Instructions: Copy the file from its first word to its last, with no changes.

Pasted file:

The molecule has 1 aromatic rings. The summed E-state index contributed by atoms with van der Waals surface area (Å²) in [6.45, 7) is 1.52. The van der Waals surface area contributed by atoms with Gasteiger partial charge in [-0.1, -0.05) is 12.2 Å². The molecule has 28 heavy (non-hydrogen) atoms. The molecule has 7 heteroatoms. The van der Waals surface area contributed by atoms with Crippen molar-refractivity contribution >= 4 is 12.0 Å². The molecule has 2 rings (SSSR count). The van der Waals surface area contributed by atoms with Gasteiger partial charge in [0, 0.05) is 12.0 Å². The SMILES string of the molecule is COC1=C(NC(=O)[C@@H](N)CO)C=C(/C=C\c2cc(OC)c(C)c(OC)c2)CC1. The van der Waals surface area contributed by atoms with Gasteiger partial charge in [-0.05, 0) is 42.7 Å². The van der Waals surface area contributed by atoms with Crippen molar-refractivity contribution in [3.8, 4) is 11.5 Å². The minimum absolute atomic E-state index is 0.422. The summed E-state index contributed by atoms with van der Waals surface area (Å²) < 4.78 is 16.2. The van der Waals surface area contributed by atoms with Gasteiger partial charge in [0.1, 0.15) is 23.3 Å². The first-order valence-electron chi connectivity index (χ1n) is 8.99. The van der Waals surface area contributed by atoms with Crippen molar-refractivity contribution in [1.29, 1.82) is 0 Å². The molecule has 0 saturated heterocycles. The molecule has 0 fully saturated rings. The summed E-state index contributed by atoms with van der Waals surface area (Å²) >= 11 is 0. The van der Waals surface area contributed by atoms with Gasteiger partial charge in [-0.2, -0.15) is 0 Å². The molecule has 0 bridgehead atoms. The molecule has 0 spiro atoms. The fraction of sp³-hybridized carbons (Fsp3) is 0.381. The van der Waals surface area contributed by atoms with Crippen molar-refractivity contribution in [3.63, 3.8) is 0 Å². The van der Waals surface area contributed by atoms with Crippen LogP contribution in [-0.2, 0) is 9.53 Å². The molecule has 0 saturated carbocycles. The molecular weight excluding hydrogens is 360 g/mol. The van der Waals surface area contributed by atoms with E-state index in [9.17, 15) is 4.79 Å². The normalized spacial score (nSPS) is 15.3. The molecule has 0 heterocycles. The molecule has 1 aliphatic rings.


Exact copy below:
The molecule has 1 aromatic rings. The summed E-state index contributed by atoms with van der Waals surface area (Å²) in [6.45, 7) is 1.52. The van der Waals surface area contributed by atoms with Gasteiger partial charge in [-0.1, -0.05) is 12.2 Å². The molecule has 28 heavy (non-hydrogen) atoms. The molecule has 7 heteroatoms. The van der Waals surface area contributed by atoms with Crippen molar-refractivity contribution >= 4 is 12.0 Å². The molecule has 2 rings (SSSR count). The van der Waals surface area contributed by atoms with Gasteiger partial charge in [0, 0.05) is 12.0 Å². The SMILES string of the molecule is COC1=C(NC(=O)[C@@H](N)CO)C=C(/C=C\c2cc(OC)c(C)c(OC)c2)CC1. The van der Waals surface area contributed by atoms with Gasteiger partial charge in [-0.05, 0) is 42.7 Å². The van der Waals surface area contributed by atoms with Crippen molar-refractivity contribution in [3.8, 4) is 11.5 Å². The minimum absolute atomic E-state index is 0.422. The summed E-state index contributed by atoms with van der Waals surface area (Å²) < 4.78 is 16.2. The van der Waals surface area contributed by atoms with Gasteiger partial charge in [0.1, 0.15) is 23.3 Å². The first-order valence-electron chi connectivity index (χ1n) is 8.99. The van der Waals surface area contributed by atoms with Crippen molar-refractivity contribution in [1.29, 1.82) is 0 Å². The molecule has 0 saturated heterocycles. The molecule has 0 fully saturated rings. The summed E-state index contributed by atoms with van der Waals surface area (Å²) >= 11 is 0. The van der Waals surface area contributed by atoms with Gasteiger partial charge in [-0.2, -0.15) is 0 Å². The molecule has 0 bridgehead atoms. The molecule has 0 spiro atoms. The fraction of sp³-hybridized carbons (Fsp3) is 0.381. The van der Waals surface area contributed by atoms with Crippen molar-refractivity contribution in [3.63, 3.8) is 0 Å². The van der Waals surface area contributed by atoms with Crippen LogP contribution in [-0.2, 0) is 9.53 Å². The molecule has 0 saturated carbocycles. The molecular weight excluding hydrogens is 360 g/mol. The van der Waals surface area contributed by atoms with E-state index in [9.17, 15) is 4.79 Å². The normalized spacial score (nSPS) is 15.3. The molecule has 0 heterocycles. The molecule has 1 aliphatic rings.